For more than 20 years, the European Sentinels of the Copernicus program have been watching over our planet. The core tasks thereby are in the area of high-quality Earth observation data in order to better understand our planet and the effects of climate change and above to contribute to civil security. In addition, one of the vital advantages of the Copernicus program is that all data collected, whether from orbit, on ground, on water or in the air, is freely accessible and free of charge for everyone.
Sentinel-1A & B as well as Sentinel-2A & B are equipped with laser communication terminals (LCT). While 1A and B primarily provide weather data as well as day and night radar images for land and sea services, Sentinels-2A and 2B provide high-resolution photos for land services, such as images of the status of vegetation, the land and sea surface, inland waterways and coastal areas.
What does laser communication have to do with all of this?
Our “LCT135” laser communication terminals are responsible for sending the data collected by all mentioned Sentinels to Earth as quickly as possible, so it can be made available to the whole world directly and in near real time. Each individual Sentinel has the option of connecting directly to an LCT on the European Data Relay Satellite System (EDRS) using an optical inter-satellite link (OISL). The EDRS, as the name may suggest, serves as a relay station and is permanently in direct contact with a ground station on Earth's surface. Due to the strategic placement of these satellites around the planet, each Sentinel has almost uninterrupted “visual contact” with one of EDRS’ relay satellites and therefore has the option to nearly steadily transmit data to the ground.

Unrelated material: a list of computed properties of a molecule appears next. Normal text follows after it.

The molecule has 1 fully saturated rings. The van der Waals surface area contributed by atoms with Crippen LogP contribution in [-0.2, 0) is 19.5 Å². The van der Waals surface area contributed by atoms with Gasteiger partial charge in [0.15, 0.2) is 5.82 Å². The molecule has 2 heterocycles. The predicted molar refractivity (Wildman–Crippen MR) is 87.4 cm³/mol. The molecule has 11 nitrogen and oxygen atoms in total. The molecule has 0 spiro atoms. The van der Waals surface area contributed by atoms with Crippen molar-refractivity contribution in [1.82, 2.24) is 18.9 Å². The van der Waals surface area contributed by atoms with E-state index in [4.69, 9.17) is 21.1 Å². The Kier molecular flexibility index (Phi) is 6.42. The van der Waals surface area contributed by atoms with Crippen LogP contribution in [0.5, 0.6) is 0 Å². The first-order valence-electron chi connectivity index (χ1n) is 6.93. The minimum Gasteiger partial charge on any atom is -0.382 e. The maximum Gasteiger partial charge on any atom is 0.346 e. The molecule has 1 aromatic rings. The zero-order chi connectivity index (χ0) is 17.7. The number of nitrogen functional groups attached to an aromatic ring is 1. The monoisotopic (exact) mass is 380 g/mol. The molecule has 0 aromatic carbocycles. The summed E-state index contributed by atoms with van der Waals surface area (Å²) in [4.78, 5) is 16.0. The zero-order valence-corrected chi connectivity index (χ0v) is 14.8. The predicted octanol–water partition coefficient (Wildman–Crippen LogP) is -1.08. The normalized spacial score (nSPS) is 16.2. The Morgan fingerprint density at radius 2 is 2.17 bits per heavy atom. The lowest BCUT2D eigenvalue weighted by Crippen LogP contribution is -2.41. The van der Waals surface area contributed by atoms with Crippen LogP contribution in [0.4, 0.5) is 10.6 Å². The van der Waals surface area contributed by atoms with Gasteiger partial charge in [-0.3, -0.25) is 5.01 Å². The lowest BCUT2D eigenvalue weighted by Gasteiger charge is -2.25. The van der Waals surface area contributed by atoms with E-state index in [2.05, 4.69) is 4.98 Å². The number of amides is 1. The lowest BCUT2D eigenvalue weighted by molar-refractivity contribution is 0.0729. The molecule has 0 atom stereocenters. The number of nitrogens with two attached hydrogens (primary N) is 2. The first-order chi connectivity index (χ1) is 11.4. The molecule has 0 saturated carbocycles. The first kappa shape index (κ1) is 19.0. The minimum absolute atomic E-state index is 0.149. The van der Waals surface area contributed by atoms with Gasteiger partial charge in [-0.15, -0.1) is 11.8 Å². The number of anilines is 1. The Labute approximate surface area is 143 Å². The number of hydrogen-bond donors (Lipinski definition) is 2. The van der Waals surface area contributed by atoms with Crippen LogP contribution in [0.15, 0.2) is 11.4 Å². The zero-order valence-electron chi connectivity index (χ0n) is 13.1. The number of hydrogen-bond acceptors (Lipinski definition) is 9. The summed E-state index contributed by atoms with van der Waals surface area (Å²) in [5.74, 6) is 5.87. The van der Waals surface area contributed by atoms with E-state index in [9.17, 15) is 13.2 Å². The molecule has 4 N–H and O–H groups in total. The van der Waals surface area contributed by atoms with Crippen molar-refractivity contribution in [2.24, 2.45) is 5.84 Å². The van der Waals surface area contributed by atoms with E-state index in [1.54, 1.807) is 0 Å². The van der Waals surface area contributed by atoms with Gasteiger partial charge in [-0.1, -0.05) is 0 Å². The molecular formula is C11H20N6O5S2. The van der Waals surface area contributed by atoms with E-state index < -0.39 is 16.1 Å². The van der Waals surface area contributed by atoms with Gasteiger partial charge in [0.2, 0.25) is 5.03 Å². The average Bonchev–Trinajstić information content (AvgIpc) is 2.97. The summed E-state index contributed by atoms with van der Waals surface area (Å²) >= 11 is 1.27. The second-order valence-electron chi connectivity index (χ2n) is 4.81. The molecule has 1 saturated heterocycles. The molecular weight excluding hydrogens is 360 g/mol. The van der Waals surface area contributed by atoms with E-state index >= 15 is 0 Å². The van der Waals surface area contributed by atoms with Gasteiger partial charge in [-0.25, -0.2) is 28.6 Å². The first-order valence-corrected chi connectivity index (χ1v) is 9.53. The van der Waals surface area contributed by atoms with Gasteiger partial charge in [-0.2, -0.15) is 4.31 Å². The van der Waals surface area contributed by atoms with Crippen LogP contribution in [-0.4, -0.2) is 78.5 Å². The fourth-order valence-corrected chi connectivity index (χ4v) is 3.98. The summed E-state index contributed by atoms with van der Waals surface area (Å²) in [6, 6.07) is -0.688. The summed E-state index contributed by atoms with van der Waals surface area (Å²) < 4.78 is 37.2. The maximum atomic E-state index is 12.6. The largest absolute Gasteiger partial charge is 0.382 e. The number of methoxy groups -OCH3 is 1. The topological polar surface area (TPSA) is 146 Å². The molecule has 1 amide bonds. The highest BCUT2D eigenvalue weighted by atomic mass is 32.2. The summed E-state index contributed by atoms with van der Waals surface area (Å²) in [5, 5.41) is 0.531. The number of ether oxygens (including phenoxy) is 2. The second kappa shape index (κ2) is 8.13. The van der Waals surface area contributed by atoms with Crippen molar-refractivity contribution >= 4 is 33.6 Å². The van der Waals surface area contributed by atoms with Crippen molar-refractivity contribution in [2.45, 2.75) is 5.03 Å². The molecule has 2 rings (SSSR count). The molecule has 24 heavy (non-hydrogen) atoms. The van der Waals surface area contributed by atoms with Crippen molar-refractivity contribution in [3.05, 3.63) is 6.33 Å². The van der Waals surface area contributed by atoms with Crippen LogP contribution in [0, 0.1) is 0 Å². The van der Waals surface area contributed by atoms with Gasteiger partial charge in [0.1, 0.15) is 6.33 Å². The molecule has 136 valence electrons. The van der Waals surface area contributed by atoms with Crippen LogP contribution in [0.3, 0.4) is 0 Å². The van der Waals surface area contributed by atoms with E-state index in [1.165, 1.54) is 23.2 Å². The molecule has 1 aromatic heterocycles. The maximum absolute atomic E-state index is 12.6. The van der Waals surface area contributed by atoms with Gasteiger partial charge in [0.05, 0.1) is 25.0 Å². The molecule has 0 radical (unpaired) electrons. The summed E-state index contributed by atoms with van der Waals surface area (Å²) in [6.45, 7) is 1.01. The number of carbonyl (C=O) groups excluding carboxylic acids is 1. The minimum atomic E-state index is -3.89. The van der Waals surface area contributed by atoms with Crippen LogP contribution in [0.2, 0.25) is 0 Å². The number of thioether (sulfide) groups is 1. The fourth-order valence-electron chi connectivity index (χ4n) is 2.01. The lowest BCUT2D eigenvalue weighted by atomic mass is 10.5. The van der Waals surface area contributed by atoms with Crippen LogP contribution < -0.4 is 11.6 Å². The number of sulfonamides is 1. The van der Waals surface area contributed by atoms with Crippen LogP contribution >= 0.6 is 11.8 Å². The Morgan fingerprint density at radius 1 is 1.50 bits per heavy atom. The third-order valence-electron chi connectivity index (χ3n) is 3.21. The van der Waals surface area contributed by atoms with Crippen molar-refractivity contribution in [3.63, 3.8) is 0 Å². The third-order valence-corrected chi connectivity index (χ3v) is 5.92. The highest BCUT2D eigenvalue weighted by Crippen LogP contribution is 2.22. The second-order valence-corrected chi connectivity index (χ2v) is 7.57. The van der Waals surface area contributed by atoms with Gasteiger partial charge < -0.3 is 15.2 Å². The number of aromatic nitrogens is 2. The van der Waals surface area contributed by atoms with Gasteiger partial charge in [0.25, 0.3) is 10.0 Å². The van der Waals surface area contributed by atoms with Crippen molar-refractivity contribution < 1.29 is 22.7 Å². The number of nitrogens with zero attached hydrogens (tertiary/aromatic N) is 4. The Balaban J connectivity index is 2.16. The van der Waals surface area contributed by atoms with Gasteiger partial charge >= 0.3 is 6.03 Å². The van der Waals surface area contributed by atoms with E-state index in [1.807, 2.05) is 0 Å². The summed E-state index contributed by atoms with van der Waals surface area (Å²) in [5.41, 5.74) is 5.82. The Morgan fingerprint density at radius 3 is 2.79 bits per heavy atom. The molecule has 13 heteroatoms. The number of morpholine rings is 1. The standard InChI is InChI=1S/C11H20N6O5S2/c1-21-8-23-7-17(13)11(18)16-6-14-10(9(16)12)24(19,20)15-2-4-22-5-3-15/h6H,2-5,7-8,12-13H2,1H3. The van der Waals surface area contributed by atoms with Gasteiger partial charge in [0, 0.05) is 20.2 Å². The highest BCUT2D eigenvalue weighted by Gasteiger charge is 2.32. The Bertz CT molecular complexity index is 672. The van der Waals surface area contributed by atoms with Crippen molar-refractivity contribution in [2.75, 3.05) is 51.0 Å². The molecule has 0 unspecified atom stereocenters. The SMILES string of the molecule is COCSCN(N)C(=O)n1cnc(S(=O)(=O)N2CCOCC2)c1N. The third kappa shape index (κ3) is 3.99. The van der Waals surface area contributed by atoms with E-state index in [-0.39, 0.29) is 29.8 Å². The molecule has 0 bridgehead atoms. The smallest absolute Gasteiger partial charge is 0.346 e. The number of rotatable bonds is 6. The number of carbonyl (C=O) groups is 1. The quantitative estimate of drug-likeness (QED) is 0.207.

The advantages of laser communication
The time-critical advantage that results from this transmission technology becomes particularly eminent in the event of natural disasters, as every second counts when destiny deals with human lives.
Another benefit is the amount of data that can be collected and the efficiency of every single satellite in orbit that uses laser communication technology. Since satellites have limited data storage and new data can only be collected when the already collected data has been sent to Earth, laser communication not only enables more Earth observation data to be collected in a shorter time, but also to transmit in even higher resolution.
Especially in the battle for climate protection this advantage cannot be stressed enough, as more data and – above all – more detailed data, is the only key to better understand and analyse all processes going on around the globe and finally providing solutions.
By now, more than 51,000 optical inter-satellite links have been established and hundreds of terabytes of data have been transmitted by TESAT LCTs. Over 1,000 new links are added every month.
Laser communication terminals from TESAT are helping today preserving our planet for tomorrow.